In another post I wrote about checklists in aviation and in medical practice. I work in software development, and I’m curious about how checklists might improve my work and that of my colleagues.
Paul Eie has an interesting post on the subject, from back in 2011. He points out two kinds of checklists, “Read-Do” and “Do-Confirm” checklists. Thinking back to when I was trained to fly little airplanes, it was drilled into me that aviation checklists are “Read-Do” checklists. My instructor warned me and the other flyboy wannabees against trying to do the steps from memory, and then using the checklist to confirm we had done them. He said that practice made it too easy to skip steps by mistake. He said that the point of the checklist is to slow you down and get you to focus, if only for a moment, on each task you have to do.
Mr. Eie’s post also points out that checklist should have a single well-defined purpose. As examples he mentions setting up a software development environment, and tracking down a software defect.
There are tons of checklists available online to help software people prove they followed particular development methodologies. Some of these have dozens of steps, many of which require creating and then inspecting some sort of document. Those are fine, but they’re about enforcement.
What checklists can you and I use as software developers? I do a couple of things already. For example, when I’m checking finished work into source control, I do these things:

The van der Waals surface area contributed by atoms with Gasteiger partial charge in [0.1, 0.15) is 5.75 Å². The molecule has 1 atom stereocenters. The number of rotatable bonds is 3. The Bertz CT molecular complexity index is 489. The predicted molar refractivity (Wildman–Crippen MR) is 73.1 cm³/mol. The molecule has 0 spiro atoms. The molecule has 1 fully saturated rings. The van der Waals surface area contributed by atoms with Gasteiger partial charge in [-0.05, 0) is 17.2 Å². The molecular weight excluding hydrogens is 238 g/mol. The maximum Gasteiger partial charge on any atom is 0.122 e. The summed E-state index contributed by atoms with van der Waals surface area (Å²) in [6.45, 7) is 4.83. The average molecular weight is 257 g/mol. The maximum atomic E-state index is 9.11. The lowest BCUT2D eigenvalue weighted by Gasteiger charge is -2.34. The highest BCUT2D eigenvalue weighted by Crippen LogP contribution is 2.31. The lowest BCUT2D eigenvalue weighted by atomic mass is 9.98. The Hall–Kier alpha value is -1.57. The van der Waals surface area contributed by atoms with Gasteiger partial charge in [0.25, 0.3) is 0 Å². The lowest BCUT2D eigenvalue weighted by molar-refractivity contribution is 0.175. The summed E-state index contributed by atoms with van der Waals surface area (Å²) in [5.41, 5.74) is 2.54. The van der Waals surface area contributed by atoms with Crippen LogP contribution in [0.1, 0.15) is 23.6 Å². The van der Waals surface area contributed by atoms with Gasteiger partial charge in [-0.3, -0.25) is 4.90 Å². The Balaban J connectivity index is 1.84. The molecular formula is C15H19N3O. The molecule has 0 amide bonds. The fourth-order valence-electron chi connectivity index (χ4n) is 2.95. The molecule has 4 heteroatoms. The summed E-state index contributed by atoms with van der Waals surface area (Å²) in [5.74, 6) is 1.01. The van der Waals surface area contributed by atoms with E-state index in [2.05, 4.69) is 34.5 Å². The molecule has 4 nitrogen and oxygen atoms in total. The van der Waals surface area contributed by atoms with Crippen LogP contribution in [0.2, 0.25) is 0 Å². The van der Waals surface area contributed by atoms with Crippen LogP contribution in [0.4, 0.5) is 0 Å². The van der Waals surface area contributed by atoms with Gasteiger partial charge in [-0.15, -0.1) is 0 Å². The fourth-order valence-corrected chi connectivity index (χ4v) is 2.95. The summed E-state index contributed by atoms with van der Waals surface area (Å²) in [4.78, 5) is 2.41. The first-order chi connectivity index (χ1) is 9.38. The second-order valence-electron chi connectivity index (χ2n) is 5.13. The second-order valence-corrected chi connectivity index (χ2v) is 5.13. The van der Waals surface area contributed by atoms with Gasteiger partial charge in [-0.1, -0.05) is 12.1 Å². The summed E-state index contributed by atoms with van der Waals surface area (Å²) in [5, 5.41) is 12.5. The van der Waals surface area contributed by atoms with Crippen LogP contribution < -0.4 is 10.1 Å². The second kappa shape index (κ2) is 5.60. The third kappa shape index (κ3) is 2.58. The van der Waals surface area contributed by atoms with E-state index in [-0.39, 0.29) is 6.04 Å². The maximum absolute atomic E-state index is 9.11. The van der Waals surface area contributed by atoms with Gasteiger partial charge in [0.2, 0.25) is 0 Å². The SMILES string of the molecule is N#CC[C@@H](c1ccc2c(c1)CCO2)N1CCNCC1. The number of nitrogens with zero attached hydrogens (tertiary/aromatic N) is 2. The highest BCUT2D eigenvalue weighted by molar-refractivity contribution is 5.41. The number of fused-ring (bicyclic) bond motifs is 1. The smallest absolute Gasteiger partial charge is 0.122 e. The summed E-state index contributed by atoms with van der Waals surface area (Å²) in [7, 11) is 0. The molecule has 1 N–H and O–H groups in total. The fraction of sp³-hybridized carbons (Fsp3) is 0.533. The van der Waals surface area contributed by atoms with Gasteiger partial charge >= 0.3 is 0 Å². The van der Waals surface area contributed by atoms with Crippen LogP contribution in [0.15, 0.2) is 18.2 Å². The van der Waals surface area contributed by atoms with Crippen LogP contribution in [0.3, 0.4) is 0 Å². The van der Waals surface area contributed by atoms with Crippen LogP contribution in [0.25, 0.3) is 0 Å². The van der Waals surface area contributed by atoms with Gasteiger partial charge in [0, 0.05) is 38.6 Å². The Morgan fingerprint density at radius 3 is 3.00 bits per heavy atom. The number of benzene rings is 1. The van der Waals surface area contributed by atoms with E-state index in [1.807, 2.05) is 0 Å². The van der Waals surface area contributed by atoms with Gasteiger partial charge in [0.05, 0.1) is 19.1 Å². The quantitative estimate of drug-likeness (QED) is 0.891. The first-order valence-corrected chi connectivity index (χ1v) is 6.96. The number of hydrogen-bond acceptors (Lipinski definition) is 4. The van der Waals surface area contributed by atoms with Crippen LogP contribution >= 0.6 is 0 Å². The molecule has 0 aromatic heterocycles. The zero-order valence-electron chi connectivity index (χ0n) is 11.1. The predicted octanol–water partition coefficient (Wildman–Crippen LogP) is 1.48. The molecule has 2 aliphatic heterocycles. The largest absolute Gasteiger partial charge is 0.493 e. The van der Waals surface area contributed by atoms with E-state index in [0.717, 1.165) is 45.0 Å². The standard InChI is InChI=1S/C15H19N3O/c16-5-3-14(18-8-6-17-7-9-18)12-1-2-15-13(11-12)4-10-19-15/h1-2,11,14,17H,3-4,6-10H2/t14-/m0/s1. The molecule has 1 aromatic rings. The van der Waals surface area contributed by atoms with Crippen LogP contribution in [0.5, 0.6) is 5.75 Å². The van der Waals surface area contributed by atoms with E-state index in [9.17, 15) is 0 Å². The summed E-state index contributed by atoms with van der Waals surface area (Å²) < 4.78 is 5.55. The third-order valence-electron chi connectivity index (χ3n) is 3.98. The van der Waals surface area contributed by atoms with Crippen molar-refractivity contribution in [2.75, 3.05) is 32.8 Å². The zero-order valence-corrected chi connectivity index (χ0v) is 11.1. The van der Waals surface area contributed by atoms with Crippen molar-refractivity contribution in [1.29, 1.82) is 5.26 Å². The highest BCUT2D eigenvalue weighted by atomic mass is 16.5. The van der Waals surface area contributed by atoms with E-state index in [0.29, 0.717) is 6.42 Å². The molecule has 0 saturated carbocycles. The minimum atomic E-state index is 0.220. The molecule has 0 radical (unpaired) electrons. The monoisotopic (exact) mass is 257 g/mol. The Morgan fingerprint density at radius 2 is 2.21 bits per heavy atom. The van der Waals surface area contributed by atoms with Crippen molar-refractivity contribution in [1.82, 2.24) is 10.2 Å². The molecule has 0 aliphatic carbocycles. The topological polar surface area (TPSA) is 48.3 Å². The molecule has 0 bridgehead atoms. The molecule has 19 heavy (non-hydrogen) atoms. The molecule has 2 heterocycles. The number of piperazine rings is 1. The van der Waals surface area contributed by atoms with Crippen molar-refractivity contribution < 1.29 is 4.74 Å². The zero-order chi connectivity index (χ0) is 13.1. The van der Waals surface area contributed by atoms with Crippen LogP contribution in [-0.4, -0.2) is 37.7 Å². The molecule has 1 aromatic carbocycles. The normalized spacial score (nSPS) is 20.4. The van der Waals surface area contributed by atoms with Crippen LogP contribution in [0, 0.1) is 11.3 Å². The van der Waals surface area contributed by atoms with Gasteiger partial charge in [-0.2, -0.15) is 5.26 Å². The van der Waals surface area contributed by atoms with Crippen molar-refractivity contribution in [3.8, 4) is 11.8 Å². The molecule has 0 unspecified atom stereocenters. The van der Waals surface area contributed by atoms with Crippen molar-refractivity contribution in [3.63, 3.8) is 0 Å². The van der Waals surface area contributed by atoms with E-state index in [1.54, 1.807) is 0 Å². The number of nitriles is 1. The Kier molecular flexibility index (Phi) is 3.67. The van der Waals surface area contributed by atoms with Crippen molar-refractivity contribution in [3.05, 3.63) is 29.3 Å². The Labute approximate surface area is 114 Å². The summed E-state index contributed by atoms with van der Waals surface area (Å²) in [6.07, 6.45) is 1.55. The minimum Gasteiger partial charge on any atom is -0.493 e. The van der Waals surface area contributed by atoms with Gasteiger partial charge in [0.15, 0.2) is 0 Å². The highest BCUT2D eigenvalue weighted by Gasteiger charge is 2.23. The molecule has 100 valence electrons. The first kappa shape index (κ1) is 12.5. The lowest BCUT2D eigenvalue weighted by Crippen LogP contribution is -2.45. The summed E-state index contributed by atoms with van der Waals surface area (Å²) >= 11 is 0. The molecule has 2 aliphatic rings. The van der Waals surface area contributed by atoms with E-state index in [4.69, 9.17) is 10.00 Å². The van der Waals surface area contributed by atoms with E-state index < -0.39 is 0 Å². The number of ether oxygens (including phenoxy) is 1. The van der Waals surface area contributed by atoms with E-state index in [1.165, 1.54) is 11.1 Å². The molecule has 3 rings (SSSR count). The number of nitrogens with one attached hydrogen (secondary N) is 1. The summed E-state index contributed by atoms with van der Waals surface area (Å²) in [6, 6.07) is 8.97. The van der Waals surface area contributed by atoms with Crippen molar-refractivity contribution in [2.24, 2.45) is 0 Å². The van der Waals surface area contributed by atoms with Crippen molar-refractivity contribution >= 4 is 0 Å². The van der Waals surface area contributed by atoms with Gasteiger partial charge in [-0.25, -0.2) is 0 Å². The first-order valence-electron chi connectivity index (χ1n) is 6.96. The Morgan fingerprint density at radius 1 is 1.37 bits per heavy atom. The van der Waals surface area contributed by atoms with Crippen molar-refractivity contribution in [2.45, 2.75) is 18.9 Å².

- Is the code free from unexpected warnings (yellow bars in VS)?
- Does it work?
- Rebuild it from scratch.
- Does it work?
- Does the ticket describe it correctly?
- Does the ticket explain how to test it?
- Using the source control system, make sure no unexpected modules will be checked in.
- Using the source control system, inspect the differences.
- Does the checkin comment mention the ticket number?
- Did the checkin complete without errors?
I have been trying to get this procedure to be second nature. But, I’ve been doing this for several decades, and I still skip steps. In that respect, I’m like the doctors in Gawande’s hospital who forget to wash their hands. So, I’m going to use a checklist.
Now, we software developers have a big temptation. It’s the temptation to automate procedures. Truth be told, there’s nothing wrong with automating procedures. There’s nothing wrong with top-notch tools that can do the routine stuff the same way every time. That’s why I use Resharper for C# code and Eclipse’s code inspection features for Java code. That’s why I use the IDE tools that redo the indentation after I change the logic in a method.
But when we try to reduce a checklist to just one step by, somehow, automating the steps, we deceive ourselves. We trick ourselves into thinking we’re just too smart to have to spend a little time focusing on each step. I can’t count the number of times that skipping a step has caused me to waste hours trying to sort out a problem.
If you read this, I hope you’ll put in a comment describing your checklist process, and what you’ve found effective.